Maybe I should just make this site a Michael Lewis fan page and be done with, but I can’t help but point to his new Vanity Fair piece on the Greek financial crisis. As usual he deftly explains what most every other journalist glossed over, assuming that I, as the reader, already understood (which maybe I should have).
My favorite bit probably comes at the beginning of the whole piece:
The tsunami of cheap credit that rolled across the planet between 2002 and 2007 has just now created a new opportunity for travel: financial-disaster tourism. The credit wasn’t just money, it was temptation. It offered entire societies the chance to reveal aspects of their characters they could not normally afford to indulge. Entire countries were told, “The lights are out, you can do whatever you want to do and no one will ever know.” What they wanted to do with money in the dark varied. Americans wanted to own homes far larger than they could afford, and to allow the strong to exploit the weak. Icelanders wanted to stop fishing and become investment bankers, and to allow their alpha males to reveal a theretofore suppressed megalomania. The Germans wanted to be even more German; the Irish wanted to stop being Irish. All these different societies were touched by the same event, but each responded to it in its own peculiar way.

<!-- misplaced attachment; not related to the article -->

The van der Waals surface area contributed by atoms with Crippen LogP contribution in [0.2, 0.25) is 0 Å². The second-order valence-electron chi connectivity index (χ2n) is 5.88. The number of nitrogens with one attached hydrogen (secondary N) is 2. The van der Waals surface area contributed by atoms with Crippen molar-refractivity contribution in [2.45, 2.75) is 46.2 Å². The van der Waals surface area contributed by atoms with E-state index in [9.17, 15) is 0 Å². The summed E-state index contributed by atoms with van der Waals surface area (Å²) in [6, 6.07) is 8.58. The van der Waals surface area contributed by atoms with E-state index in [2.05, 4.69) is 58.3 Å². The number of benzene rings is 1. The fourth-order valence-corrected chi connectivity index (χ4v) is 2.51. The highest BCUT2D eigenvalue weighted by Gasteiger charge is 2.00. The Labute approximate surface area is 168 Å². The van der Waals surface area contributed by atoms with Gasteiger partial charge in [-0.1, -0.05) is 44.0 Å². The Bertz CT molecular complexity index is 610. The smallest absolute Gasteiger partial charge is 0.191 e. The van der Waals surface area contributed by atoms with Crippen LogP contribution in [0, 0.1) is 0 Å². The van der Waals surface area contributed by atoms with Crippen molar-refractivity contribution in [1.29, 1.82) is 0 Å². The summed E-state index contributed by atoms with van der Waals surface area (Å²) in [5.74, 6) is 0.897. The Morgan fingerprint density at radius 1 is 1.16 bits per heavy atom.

A few paragraphs later he pays it off by explaining the Greek approach: “As it turned out, what the Greeks wanted to do, once the lights went out and they were alone in the dark with a pile of borrowed money, was turn their government into a piñata stuffed with fantastic sums and give as many citizens as possible a whack at it.”
As a side note, while I was on my honeymoon I met a Greek man who had left the country a while ago, first living in the US and now in Switzerland. He explained to me that no one in Greece paid taxes. Like no one. Ever. Which I didn’t quite believe until I read this and saw the some quotes that were almost word for word conversations he and I had in France in June.